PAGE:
This is an appeal by the mother and father of an eleven-year-old girl from an order of the Juvenile Court of Fulton County terminating their parental rights in the child.
In 1981, the mother and the Fulton County Department of Family and Children Services (DFCS) executed a contract in which the mother stipulated that the child was deprived and consented to the petition for temporary custody made by DFCS. The contract further set forth what the mother needed to do in order to regain custody of the child. At the time of the 1981 petition, a third party was apparently named as the child's biological father; however, it was stipulated by counsel that the father-appellant here became the legal father of the child in 1982. DFCS became aware of the father in 1983 when an extension of the 1981 order was due to expire. DFCS obtained a second order which extended the 1981 order for another two years on the bases that the mother had failed to comply with the terms of the contract she had executed, that she was incarcerated at the time of the petition and that she was unable to provide for the child. No action at any point was taken by the father to obtain custody of the child. In 1985, DFCS brought the instant petitions alleging the child to be deprived and seeking termination of the parental rights of both the mother and the father.
1. The evidence at the hearing as to the father revealed that although the father legally acknowledged the child as his own and lived In the house with the child and her mother, he took no interest in the child nor responsibility for her. When conditions in the home became unbearable for him because of the mother's drug problems, he left the home but took no action to likewise remove the child, despite the fact he was steadily employed at the time and enjoyed the rent-free use of a large residence. In 1983 the father had a stroke which, according to testimony at the trial, has left him partially dependent on others to assist him in the day by day care and responsibilities of himself and his household. A DFCS caseworker testified that the father on numerous occasions both before and after the stroke had informed her he was not interested in assuming any responsibility for the child. The trial court found that the only manifestation of interest the father has made toward the child was his action in contesting the instant proceedings.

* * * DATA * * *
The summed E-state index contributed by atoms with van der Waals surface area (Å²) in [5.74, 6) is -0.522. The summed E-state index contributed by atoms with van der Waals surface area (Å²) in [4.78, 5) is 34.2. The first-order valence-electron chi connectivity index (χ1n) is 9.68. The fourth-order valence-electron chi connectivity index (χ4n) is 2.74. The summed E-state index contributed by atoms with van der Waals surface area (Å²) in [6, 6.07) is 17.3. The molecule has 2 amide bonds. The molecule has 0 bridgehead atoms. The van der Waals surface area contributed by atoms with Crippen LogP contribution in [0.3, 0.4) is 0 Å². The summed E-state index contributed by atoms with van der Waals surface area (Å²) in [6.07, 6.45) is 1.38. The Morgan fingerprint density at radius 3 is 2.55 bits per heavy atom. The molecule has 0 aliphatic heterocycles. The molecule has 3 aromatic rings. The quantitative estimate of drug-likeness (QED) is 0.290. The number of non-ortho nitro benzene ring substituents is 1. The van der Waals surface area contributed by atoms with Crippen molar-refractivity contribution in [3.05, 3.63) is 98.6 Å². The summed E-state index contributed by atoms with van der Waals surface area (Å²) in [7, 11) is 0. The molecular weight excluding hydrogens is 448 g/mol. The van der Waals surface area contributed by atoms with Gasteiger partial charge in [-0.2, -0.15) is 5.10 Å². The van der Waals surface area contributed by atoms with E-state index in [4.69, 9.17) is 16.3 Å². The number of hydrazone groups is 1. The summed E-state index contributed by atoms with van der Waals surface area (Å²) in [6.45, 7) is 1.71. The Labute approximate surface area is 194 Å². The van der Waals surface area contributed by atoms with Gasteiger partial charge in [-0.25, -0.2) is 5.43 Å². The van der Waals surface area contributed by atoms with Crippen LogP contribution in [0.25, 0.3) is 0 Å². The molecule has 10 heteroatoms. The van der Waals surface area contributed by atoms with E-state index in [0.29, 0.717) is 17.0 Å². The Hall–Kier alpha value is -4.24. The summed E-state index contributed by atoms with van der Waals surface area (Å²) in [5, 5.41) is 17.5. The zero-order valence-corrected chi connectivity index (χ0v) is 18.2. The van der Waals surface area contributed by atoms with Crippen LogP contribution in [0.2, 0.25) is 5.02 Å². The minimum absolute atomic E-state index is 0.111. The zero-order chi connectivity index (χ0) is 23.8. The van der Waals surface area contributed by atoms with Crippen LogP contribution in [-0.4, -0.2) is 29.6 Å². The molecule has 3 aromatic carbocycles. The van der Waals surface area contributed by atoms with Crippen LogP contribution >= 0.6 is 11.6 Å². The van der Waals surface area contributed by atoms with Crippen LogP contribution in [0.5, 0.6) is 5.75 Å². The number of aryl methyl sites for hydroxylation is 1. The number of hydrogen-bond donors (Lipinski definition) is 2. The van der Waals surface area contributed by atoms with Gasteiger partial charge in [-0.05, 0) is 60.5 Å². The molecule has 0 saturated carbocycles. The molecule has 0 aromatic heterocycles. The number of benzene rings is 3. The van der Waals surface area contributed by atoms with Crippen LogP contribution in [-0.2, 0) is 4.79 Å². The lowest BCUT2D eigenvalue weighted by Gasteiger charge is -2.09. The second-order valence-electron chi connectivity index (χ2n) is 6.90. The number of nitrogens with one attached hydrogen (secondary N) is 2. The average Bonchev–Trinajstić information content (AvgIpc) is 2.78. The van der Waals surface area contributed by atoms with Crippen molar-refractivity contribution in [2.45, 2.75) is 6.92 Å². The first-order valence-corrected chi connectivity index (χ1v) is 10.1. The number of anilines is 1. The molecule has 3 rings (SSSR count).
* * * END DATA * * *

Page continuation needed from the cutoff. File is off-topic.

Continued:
"A termination hearing seeks as a major concern the welfare of the child, with due regard for the rights of the parents. [Cits.] In determining the balance of the interests of the children against parental rights, the juvenile court is vested with broad discretion which will not be controlled on appeal in the absence of manifest abuse, where the ruling is supported by clear and convincing evidence. [Cits.] The evidence supporting the findings and determination of the trial court meets the clear and convincing standard set forth in our statute and mandated by the due process clause of the U. S. Constitution. [Cits.]" In the Interest of W. J. J., 176 Ga. App. 824
, 826 (338 SE2d 54
2. The evidence adduced at the hearing as to the mother consisted of testimony by a former DFCS caseworker and by the mother. The mother was questioned in detail about her long and sordid history with drugs, the rehabilitation programs and counseling she had attended, the facts surrounding her arrests, convictions and incarcerations, her work record and her homelife. As to her present condition, the mother testified that prior to her arrest for prescription forgery, she had been off drugs for a year, was attending counseling and working 14-16 hours a day, but she became involved with a former convict acquaintance in the forgery of prescriptions and that it was this involvement, rather than use of drugs, which led to her present incarceration. The mother acknowledged that her release date from prison had been extended 30 days as discipline for use and possession of drugs. The mother explained she and two other women had been moving furniture out of a prison day room when some Tylenol-4 pills were discovered in a couch. All three women were tested immediately for drug use and the mother's test returned negative. The mother denied owning or using the drugs in prison and testified that "they wrote all three of us up for it" because all three were present when the drugs were found. When questioned about her plans after release, the mother testified that she had an offer of employment at the office of a chiropractor for $225 a week, that she would be residing with her father, and that she would be returning to drug counseling. As to her child care plans, the mother testified she intended to put the child in day school and pay her medical bills, and that she "was checking into [day care] but they never gave me any hope of getting her back whatsoever."